“Tommy Atkins” & the Camera Eye




About This Exhibit

The British Army had used the generic name “Tommy Atkins” to refer to its common soldiers since the days of the Napoleonic wars. During the First World War British soldiers were frequently referred to as “Tommies”. This gallery commemorates another form of postcard – the portrait card. Although photography was maturing as a technology, many people had not had their own photographs taken by 1914. Enterprising photographers often set up impromptu studios near training centers or rest stations nearer the front lines. Soldiers could spend their pay on postcard photographs of themselves. For many, it would be the first, and last time, they would every be photographed.

Go to the Camera Eye Gallery to comment on any of these postcards.




A Typical Tommy

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Pals

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Commercial Circulation

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“27.6.1915 – All Well here very busy at war work for Hosp! Have you found a house you like yet? I do hope so. Trust all are well. All loving thoughts from The Antique”



Chasing the Kaiser

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“I have chased old Bill across the Rhine and am still on watch am Rhine mix come home until after the finish. I hope that you an all of the family are well I suppose Clement is back and well I saw quite a few Haverhill boys here from the infantry from your old friend good by. Felix D McKenna (Don’t faint when you see this Photo”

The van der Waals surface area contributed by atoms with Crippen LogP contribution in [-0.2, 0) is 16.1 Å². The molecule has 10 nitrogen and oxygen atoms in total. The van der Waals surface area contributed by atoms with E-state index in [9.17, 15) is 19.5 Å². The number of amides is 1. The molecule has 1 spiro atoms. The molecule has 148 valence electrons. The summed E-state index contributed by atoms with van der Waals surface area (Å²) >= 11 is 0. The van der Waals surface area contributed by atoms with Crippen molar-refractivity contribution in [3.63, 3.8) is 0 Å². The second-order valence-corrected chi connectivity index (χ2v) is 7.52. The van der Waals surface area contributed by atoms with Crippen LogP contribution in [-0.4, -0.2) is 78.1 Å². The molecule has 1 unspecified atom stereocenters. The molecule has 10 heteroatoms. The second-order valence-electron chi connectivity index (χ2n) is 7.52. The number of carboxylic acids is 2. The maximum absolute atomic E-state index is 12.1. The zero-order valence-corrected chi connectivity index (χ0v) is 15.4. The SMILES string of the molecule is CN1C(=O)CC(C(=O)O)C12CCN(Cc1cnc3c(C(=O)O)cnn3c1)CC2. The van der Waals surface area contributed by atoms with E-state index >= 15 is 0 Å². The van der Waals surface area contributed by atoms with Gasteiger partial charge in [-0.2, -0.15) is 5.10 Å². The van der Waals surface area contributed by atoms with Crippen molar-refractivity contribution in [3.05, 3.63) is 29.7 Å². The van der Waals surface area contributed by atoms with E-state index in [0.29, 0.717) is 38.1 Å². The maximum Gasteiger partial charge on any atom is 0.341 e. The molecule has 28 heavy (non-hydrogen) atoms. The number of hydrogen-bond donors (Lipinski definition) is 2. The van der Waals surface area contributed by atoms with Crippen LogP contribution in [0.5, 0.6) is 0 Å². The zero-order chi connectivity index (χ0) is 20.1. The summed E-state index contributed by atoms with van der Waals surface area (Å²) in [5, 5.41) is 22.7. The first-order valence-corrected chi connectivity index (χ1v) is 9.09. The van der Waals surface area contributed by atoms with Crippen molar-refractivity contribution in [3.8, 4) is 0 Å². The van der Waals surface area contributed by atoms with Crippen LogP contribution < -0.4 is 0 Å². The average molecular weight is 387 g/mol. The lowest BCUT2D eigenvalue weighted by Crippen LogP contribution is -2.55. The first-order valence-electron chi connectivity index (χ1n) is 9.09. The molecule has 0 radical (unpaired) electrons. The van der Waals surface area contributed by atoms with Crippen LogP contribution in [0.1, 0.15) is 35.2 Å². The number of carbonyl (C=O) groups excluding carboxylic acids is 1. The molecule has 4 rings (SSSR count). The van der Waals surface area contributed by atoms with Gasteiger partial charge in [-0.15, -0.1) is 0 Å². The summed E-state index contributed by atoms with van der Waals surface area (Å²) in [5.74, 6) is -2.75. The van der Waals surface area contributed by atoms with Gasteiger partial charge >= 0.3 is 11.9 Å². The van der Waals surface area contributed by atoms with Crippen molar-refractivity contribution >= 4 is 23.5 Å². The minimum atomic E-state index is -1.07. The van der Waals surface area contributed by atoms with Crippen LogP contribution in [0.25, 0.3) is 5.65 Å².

This card from an American dough boy was sent during the last weeks of the war in the autumn of 1918.



Brothers in Arms

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“H.M.S. IMPREGNABLE photo card. Gus(?) Springham [illegible] Billy Springham Fontinettes”

A “fontinette” was a lift lock system in France. It is unclear what the term refers to in the context of this card. The card does recall that many families had multiple sons and brothers in different branches of the service at the same time.



Sharing Experiences

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“We had guns like this at Horsham [training base in England]. They can do quite a bit of damage.”



More Gunnery

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“30/4/16. These are very pretty guns and I wouldn’t mind being on one. Am very busy this week & can’t write today.”



Life in the Trenches

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All correspondence from enlisted personnel and non-commissioned officers had to pass through censors. As a result, very few photographs from the front captured the horrors associated with life in the trenches. This card is an exception.



Death in the Trenches

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Even rarer are postcards that actually show dead soldiers. These images were controlled very carefully by the forces of all combatant nations. In most instances the production of cards such as this one emanated from a neutral state like the Netherlands.



These German Cards Reveal many Similar Themes

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Go to the Camera Eye Gallery to post comments on these postcards.

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